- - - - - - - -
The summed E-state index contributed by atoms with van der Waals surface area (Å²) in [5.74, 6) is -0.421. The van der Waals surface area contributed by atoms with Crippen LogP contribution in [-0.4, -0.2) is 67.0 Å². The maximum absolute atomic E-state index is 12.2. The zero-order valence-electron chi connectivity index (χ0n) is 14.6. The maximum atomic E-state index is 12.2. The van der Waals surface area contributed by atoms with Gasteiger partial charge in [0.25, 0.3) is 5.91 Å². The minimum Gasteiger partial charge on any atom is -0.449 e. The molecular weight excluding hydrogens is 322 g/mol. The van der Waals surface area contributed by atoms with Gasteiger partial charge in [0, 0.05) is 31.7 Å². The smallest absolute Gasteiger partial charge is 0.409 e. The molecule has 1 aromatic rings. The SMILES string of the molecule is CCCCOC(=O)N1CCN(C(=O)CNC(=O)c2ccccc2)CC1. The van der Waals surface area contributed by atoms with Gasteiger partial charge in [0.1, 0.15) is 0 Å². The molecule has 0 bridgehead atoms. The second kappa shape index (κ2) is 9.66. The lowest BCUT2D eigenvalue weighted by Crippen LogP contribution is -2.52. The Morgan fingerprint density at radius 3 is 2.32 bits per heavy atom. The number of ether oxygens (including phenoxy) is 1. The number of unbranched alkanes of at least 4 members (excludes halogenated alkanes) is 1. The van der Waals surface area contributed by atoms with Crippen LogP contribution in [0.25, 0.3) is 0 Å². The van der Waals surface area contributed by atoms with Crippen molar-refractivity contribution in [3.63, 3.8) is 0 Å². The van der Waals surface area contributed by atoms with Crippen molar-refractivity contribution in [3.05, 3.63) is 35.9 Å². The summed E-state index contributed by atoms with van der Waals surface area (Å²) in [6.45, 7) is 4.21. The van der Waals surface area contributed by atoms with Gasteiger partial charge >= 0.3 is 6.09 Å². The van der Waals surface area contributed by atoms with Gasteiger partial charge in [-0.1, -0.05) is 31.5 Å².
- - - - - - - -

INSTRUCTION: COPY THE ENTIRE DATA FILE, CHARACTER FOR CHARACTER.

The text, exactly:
The summed E-state index contributed by atoms with van der Waals surface area (Å²) in [5.74, 6) is -0.421. The van der Waals surface area contributed by atoms with Crippen LogP contribution in [-0.4, -0.2) is 67.0 Å². The maximum absolute atomic E-state index is 12.2. The zero-order valence-electron chi connectivity index (χ0n) is 14.6. The maximum atomic E-state index is 12.2. The van der Waals surface area contributed by atoms with Gasteiger partial charge in [0.25, 0.3) is 5.91 Å². The minimum Gasteiger partial charge on any atom is -0.449 e. The molecular weight excluding hydrogens is 322 g/mol. The van der Waals surface area contributed by atoms with Gasteiger partial charge in [0, 0.05) is 31.7 Å². The smallest absolute Gasteiger partial charge is 0.409 e. The molecule has 1 aromatic rings. The SMILES string of the molecule is CCCCOC(=O)N1CCN(C(=O)CNC(=O)c2ccccc2)CC1. The van der Waals surface area contributed by atoms with Gasteiger partial charge in [0.1, 0.15) is 0 Å². The molecule has 0 bridgehead atoms. The second kappa shape index (κ2) is 9.66. The lowest BCUT2D eigenvalue weighted by Crippen LogP contribution is -2.52. The Morgan fingerprint density at radius 3 is 2.32 bits per heavy atom. The number of ether oxygens (including phenoxy) is 1. The number of unbranched alkanes of at least 4 members (excludes halogenated alkanes) is 1. The van der Waals surface area contributed by atoms with Crippen LogP contribution in [0.25, 0.3) is 0 Å². The van der Waals surface area contributed by atoms with Crippen molar-refractivity contribution in [3.63, 3.8) is 0 Å². The van der Waals surface area contributed by atoms with Crippen molar-refractivity contribution in [3.05, 3.63) is 35.9 Å². The summed E-state index contributed by atoms with van der Waals surface area (Å²) in [6.45, 7) is 4.21. The van der Waals surface area contributed by atoms with Gasteiger partial charge >= 0.3 is 6.09 Å². The van der Waals surface area contributed by atoms with Gasteiger partial charge in [-0.1, -0.05) is 31.5 Å².